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Sudden and severe pain in the eyes can signal glaucoma - a serious eye condition. But often, glaucoma progresses with no symptoms at all -- so regular eye checks are important to keep this silent thief of sight at bay.     

What is Glaucoma? 

Glaucoma is an eye disease, where the high fluid pressure within your eye damages the delicate fibres of the optic nerve.  These delicate nerve fibres are responsible for carrying visual impulses from your eye to the brain.  This damage is irreversible and can lead to blindness in advanced cases.  Glaucoma accounts for 40% of blindness in Singapore.

                     Normal Vision
    Vision affected by glaucoma

What causes Glaucoma?

The excessive build-up of pressure in your eye occurs because of an imbalance between fluid production and its drainage out of the eye. There are different types of glaucoma.

Primary open-angle glaucoma accounts for the majority of the cases. It affects the elderly and those who are middle-aged. The glaucoma progresses slowly and painlessly, so you may not notice that your vision is deteriorating. Peripheral and night vision will be affected before your central reading vision. 


Optic nerve damaged by glaucoma 

Acute angle closure glaucoma usually affects elderly and middle-age Chinese women in Singapore. The onset of this form of glaucoma is sudden with the eye pressure rising rapidly and dramatically in the eye. This results in eye pain and redness, headache and nausea. Other accompanying symptoms include blurred vision and seeing of coloured rings around lights.

Chronic angle-closure glaucoma progresses gradually and often goes unnoticed for a long time. It is caused by the progressive blockage of drainage channels in the eye causing a slow, prolonged rise in eye pressure.

Secondary glaucoma is usually the result of a pre-existing eye condition such as inflammation, severe diabetic eye disease and tumors.  Previous eye injury or surgery as well as long term steroid use may also cause secondary glaucoma.    

How do I know if I have Glaucoma?

The disease can develop slowly and you may not be aware of the gradual loss of sight until very late in the disease when your vision is seriously affected.

This is an interactive illustration demonstrating the loss of the field of vision at different stages of glaucoma severity.

  • Please use the mouse, click and hold down the blue arrow.

  • As you begin to slide the blue arrow towards the right, you will see a magnified view of a normal healthy optic nerve in the right box.

  • As this optic nerve is normal and healthy, the field of vision shown on the left box is normal.
    However once a patient develops glaucoma, there is progressive optic nerve damage from the loss of healthy nerve fibres (see right box image), thus leading to progressive loss of the visual field.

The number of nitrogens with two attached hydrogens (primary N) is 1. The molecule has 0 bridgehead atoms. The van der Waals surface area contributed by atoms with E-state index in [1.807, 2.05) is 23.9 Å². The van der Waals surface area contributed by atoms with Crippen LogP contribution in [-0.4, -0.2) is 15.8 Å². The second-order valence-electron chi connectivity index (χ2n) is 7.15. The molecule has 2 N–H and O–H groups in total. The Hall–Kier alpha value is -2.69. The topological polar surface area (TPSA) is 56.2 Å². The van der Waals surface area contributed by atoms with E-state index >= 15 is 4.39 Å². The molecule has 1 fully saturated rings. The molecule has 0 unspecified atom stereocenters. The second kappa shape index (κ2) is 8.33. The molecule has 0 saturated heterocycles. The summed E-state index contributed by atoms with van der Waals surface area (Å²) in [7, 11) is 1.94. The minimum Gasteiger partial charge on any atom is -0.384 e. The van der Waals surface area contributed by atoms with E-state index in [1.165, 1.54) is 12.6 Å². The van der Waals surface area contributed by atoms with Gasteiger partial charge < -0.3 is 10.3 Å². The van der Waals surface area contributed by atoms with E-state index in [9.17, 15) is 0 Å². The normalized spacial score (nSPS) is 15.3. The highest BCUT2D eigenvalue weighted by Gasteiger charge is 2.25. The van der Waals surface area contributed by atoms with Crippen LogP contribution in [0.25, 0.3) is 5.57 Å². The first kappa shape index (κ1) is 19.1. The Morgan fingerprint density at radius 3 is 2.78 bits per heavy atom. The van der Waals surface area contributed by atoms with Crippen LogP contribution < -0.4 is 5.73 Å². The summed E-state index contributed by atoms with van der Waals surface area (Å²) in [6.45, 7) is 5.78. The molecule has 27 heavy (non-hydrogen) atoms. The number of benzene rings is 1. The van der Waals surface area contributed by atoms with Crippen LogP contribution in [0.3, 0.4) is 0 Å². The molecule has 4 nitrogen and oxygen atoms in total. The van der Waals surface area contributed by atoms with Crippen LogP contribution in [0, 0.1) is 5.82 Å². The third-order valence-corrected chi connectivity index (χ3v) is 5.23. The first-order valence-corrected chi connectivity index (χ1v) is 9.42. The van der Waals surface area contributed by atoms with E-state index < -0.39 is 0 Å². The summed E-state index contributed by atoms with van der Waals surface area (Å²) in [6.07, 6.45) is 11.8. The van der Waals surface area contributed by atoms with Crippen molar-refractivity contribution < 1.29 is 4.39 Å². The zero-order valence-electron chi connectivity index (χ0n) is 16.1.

• The patient will experience this as a progressive 'tunnelling' of vision or constriction of the field of vision (see left box image).

  • This is illustrated by sliding the blue arrow between the points indicating "Early Glaucoma" and "Advanced Glaucoma".        

What puts me at risk of Glaucoma?

• Age – your risk increases once you are over 50 years old. In Singapore, glaucoma affects about
  3 percent of those aged over 50. This risk increases with age; the percentage of people aged
  over 70 affected by glaucoma is 10 percent
• Chronic diseases – you are at an increased risk of certain types of glaucoma if you have diabetes
   and high blood pressure
• Ethnicity – Asians and Afro-caribbeans are more susceptible to certain types of glaucoma than
• Eye injuries
• Extreme nearsightedness or shortsightedness
• Family history of glaucoma
• Use of steroids  

What can I do to prevent Glaucoma?

Most risk factors of glaucoma such as age, hereditary risk and race cannot be prevented. If you have a family history of glaucoma or are taking medications that put you at risk, regular eye examinations are essential (Find out the importance of an eye examination). Early diagnosis is the key to prevent blindness as glaucoma nerve damage is irreversible.   

What kinds of treatments are available for Glaucoma?

Glaucoma cannot be cured, but it can be successfully controlled in most cases. Treatment depends on the type and severity of glaucoma and it may be in the form of medication, laser therapy or surgery.

Our Glaucoma Consultants at SNEC perform various glaucoma surgeries for both paediatric and adult patients.  The glaucoma surgeries include:

▶ Goniotomy
▶ Trabeculectomy with anti-metabolites
▶ Combined Trabeculectomy (with anti-metabolites) and Cataract surgery
▶ Glaucoma Drainage Devices such as the Ahmed and Baerveldt tubes as well as novel devices such
   as the ExPRESS mini shunt.
▶ Goniosynechiolysis

Your doctor will determine the most appropriate individualised treatment for you after a detailed clinical evaluation.

Clinical Outcomes

The Glaucoma Service at SNEC conducts an independent surgical audit annually. The success rate of a surgical procedure is evaluated and defined as an achievement of an intraocular pressure of less than or equal to 21mmHg at the end of the first postoperative year.  In the 2010 surgical audit, the overall success rate of a trabeculectomy surgery in primary glaucoma was 98.8%, while that of an aqueous shunt surgery was 94.6%.  The overall success rate for a combined trabeculectomy and cataract surgery was 98.5%.  Our surgical results are in keeping with all established international indicators for surgical success, reflecting our delivery of world-class glaucoma care.   

Please visit the following relevant links :- 

Glaucoma Service
Outcome Results on Glaucoma Procedures
Glaucoma Clinical Staff
I Want an Eye Examination / an Appointment
Importance of Eye Examination
How the Eye Works
SNEC Smartphone Apps for Patients

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